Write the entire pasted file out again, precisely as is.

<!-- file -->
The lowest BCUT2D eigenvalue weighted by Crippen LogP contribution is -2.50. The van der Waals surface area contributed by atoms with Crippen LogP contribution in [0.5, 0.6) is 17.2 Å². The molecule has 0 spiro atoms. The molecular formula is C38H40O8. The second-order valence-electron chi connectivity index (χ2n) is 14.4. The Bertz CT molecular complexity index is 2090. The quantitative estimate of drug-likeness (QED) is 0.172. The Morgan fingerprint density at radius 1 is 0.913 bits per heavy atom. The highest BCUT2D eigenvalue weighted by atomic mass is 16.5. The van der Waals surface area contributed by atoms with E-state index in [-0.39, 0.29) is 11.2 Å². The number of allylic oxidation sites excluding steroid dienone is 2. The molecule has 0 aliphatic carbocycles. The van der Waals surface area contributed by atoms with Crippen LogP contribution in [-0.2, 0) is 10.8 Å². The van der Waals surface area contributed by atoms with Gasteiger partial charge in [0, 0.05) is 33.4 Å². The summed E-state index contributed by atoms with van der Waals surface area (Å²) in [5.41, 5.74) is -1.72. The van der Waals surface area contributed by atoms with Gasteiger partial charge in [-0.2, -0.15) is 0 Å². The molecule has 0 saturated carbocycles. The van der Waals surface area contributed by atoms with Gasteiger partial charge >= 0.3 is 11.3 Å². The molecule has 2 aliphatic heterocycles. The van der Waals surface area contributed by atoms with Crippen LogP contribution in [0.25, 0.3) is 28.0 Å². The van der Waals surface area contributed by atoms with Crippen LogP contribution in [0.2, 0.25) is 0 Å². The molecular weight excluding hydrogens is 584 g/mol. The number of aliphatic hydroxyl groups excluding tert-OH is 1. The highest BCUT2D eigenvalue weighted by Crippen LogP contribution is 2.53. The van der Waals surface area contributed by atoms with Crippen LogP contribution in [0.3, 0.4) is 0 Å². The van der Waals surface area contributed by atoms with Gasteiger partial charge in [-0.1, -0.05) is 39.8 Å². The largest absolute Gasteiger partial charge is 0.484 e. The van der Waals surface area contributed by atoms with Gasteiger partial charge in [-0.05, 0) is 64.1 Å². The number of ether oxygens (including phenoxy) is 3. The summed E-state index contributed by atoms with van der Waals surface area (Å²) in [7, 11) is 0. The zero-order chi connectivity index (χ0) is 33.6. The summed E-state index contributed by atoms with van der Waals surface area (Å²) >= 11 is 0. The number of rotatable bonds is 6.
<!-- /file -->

The lowest BCUT2D eigenvalue weighted by Crippen LogP contribution is -2.50. The van der Waals surface area contributed by atoms with Crippen LogP contribution in [0.5, 0.6) is 17.2 Å². The molecule has 0 spiro atoms. The molecular formula is C38H40O8. The second-order valence-electron chi connectivity index (χ2n) is 14.4. The Bertz CT molecular complexity index is 2090. The quantitative estimate of drug-likeness (QED) is 0.172. The Morgan fingerprint density at radius 1 is 0.913 bits per heavy atom. The highest BCUT2D eigenvalue weighted by atomic mass is 16.5. The van der Waals surface area contributed by atoms with E-state index in [-0.39, 0.29) is 11.2 Å². The number of allylic oxidation sites excluding steroid dienone is 2. The molecule has 0 aliphatic carbocycles. The van der Waals surface area contributed by atoms with Crippen LogP contribution in [-0.2, 0) is 10.8 Å². The van der Waals surface area contributed by atoms with Gasteiger partial charge in [0, 0.05) is 33.4 Å². The summed E-state index contributed by atoms with van der Waals surface area (Å²) in [5.41, 5.74) is -1.72. The van der Waals surface area contributed by atoms with Gasteiger partial charge in [-0.2, -0.15) is 0 Å². The molecule has 0 saturated carbocycles. The van der Waals surface area contributed by atoms with Gasteiger partial charge >= 0.3 is 11.3 Å². The molecule has 2 aliphatic heterocycles. The van der Waals surface area contributed by atoms with Crippen LogP contribution in [0.25, 0.3) is 28.0 Å². The van der Waals surface area contributed by atoms with Crippen LogP contribution in [0.2, 0.25) is 0 Å². The molecular weight excluding hydrogens is 584 g/mol. The number of aliphatic hydroxyl groups excluding tert-OH is 1. The highest BCUT2D eigenvalue weighted by Crippen LogP contribution is 2.53. The van der Waals surface area contributed by atoms with Crippen LogP contribution in [0.3, 0.4) is 0 Å². The van der Waals surface area contributed by atoms with Gasteiger partial charge in [-0.1, -0.05) is 39.8 Å². The largest absolute Gasteiger partial charge is 0.484 e. The van der Waals surface area contributed by atoms with Gasteiger partial charge in [-0.05, 0) is 64.1 Å². The number of ether oxygens (including phenoxy) is 3. The summed E-state index contributed by atoms with van der Waals surface area (Å²) in [7, 11) is 0. The zero-order chi connectivity index (χ0) is 33.6. The summed E-state index contributed by atoms with van der Waals surface area (Å²) >= 11 is 0. The number of rotatable bonds is 6.